Eight weeks ago, a high court judge in The Bahamas ruled that a husband can indeed rape or force his wife to have sex with him whether she consents or not, because local laws do not cover rape in a marriage.
The ruling had triggered widespread consternation in the archipelago off Florida, largely because it was perhaps the clearest and most definitive interpretation of the law pertaining to rape among married couples.
Stunned into action, the governing Progressive Labor Party (PLP) said it is now moving to amend the law to cater for such an offense as the time has come—after nearly two decades of trying by previous governments—to amend the law with regards to marital rape.
Attorney General Ryan Pinder says authorities have already done the draft amendments, and are circulating it among civil society and other stakeholders to obtain feedback before lawmakers debate it by the end of the year. Rights and other non-governmental organizations want the bill to be tabled immediately, but Pinder says the cabinet will give the consultative process a bit more time.
“We want to keep it open and get some feedback. We’ve already received a few comments on the legislation from different parties to tweak it or provide certain different language that we are looking at. We don’t want to discourage anybody from providing the necessary input on such an important issue. So, no decision has been made as a deadline for comment at this time,” he told reporters recently.
In the recent ruling, Justice Denise Lewis-Johnson allowed an unnamed woman to divorce her husband because he often raped her and treated her cruelly and indifferently, especially after imbibing alcohol.
The judge said she was forced by local statutes to follow local laws strictly and none indicates that a man can rape his lawfully wedded wife.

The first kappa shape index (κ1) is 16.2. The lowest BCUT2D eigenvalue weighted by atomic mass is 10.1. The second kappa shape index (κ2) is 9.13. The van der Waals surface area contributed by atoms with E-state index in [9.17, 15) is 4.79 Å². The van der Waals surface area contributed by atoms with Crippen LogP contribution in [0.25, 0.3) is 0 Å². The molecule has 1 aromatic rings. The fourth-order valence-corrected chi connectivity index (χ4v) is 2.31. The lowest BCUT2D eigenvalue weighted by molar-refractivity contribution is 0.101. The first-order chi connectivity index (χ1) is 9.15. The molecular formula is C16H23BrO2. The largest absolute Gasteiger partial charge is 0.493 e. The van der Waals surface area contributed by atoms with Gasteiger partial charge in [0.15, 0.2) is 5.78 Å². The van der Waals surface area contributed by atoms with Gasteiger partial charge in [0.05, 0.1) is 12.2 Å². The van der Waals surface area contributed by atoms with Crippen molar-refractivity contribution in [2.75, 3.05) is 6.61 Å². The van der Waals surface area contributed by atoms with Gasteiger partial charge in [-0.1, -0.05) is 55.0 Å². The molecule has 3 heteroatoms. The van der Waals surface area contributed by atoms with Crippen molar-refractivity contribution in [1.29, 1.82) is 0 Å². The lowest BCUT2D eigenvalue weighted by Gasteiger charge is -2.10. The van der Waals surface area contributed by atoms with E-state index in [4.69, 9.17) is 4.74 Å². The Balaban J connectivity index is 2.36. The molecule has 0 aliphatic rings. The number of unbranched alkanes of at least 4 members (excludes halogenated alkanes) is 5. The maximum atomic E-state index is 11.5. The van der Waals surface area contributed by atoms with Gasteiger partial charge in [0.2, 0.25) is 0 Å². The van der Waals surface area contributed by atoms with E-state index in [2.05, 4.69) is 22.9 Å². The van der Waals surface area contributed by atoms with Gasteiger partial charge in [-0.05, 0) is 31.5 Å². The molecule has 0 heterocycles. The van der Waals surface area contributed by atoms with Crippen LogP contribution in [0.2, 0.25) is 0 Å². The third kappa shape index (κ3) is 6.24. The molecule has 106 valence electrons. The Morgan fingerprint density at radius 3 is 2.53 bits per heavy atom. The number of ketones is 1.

“The court accepts that rape is a most heinous act of cruelty and a malicious violation of a person. However, on a strict reading of laws of The Bahamas, there is no rape in marriage. Pursuant to section 3 of the sexual offences act, the law does not allow for one spouse to rape the other. In this place we interpret existing laws and apply them. We cannot and must not succumb to the temptation to reform laws,” the judge said.
Now AG Pinder says there will be no dithering as to whether the law will be amended as Bahamians have over time been debating this issue quite regularly and authorities can build on the previous work by past administrations.
Former Prime Minister Hubert Ingraham said he was forced to back off from changing the law largely because of resistance from within his own party, the church and prominent citizens.
“I assume that Prime Minister Philip Davis will make a judgment as to whether or not he has the support of his members to pass it. You know, many persons who you see parade around here as an ordinary, decent human being do not believe that marital rape ought to be a criminal offense and, in private, they have their views.”
The couple had married in 2005 and have one child. The petitioner told the court that she has since abandoned the home because she was unable to deal with the emotional abuse any longer.